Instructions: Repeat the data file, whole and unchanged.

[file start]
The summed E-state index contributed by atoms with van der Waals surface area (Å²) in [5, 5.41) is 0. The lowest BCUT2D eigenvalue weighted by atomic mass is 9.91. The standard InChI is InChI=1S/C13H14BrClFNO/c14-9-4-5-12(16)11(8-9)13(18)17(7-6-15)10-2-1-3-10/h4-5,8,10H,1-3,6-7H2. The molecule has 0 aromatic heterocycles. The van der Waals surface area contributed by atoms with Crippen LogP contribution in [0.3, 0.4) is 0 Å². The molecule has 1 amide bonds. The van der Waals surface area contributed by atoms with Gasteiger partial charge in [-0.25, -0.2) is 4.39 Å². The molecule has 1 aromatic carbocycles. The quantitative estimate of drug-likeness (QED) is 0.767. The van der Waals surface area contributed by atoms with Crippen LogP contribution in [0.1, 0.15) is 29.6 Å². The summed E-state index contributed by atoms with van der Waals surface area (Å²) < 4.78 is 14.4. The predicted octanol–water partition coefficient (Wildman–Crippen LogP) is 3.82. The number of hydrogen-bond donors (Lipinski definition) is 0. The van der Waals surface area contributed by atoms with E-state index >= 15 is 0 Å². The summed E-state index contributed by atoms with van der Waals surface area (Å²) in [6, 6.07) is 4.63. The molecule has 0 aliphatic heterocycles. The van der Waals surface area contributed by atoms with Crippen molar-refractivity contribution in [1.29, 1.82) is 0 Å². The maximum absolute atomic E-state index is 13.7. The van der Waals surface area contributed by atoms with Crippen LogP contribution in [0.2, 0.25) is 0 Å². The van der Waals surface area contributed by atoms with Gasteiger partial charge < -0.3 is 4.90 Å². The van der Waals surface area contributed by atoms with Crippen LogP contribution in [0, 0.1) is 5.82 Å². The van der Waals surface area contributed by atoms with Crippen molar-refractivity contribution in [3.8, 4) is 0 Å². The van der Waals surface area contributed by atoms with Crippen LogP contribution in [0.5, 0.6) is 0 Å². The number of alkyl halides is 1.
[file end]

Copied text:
The summed E-state index contributed by atoms with van der Waals surface area (Å²) in [5, 5.41) is 0. The lowest BCUT2D eigenvalue weighted by atomic mass is 9.91. The standard InChI is InChI=1S/C13H14BrClFNO/c14-9-4-5-12(16)11(8-9)13(18)17(7-6-15)10-2-1-3-10/h4-5,8,10H,1-3,6-7H2. The molecule has 0 aromatic heterocycles. The van der Waals surface area contributed by atoms with Crippen LogP contribution in [0.3, 0.4) is 0 Å². The molecule has 1 amide bonds. The van der Waals surface area contributed by atoms with Gasteiger partial charge in [-0.25, -0.2) is 4.39 Å². The molecule has 1 aromatic carbocycles. The quantitative estimate of drug-likeness (QED) is 0.767. The van der Waals surface area contributed by atoms with Crippen LogP contribution in [0.1, 0.15) is 29.6 Å². The summed E-state index contributed by atoms with van der Waals surface area (Å²) < 4.78 is 14.4. The predicted octanol–water partition coefficient (Wildman–Crippen LogP) is 3.82. The number of hydrogen-bond donors (Lipinski definition) is 0. The van der Waals surface area contributed by atoms with E-state index >= 15 is 0 Å². The summed E-state index contributed by atoms with van der Waals surface area (Å²) in [6, 6.07) is 4.63. The molecule has 0 aliphatic heterocycles. The van der Waals surface area contributed by atoms with Crippen molar-refractivity contribution in [1.29, 1.82) is 0 Å². The maximum absolute atomic E-state index is 13.7. The van der Waals surface area contributed by atoms with Crippen LogP contribution in [0.2, 0.25) is 0 Å². The van der Waals surface area contributed by atoms with Gasteiger partial charge < -0.3 is 4.90 Å². The van der Waals surface area contributed by atoms with Crippen LogP contribution in [0, 0.1) is 5.82 Å². The van der Waals surface area contributed by atoms with Crippen molar-refractivity contribution in [3.8, 4) is 0 Å². The van der Waals surface area contributed by atoms with Crippen LogP contribution in [0.5, 0.6) is 0 Å². The number of alkyl halides is 1.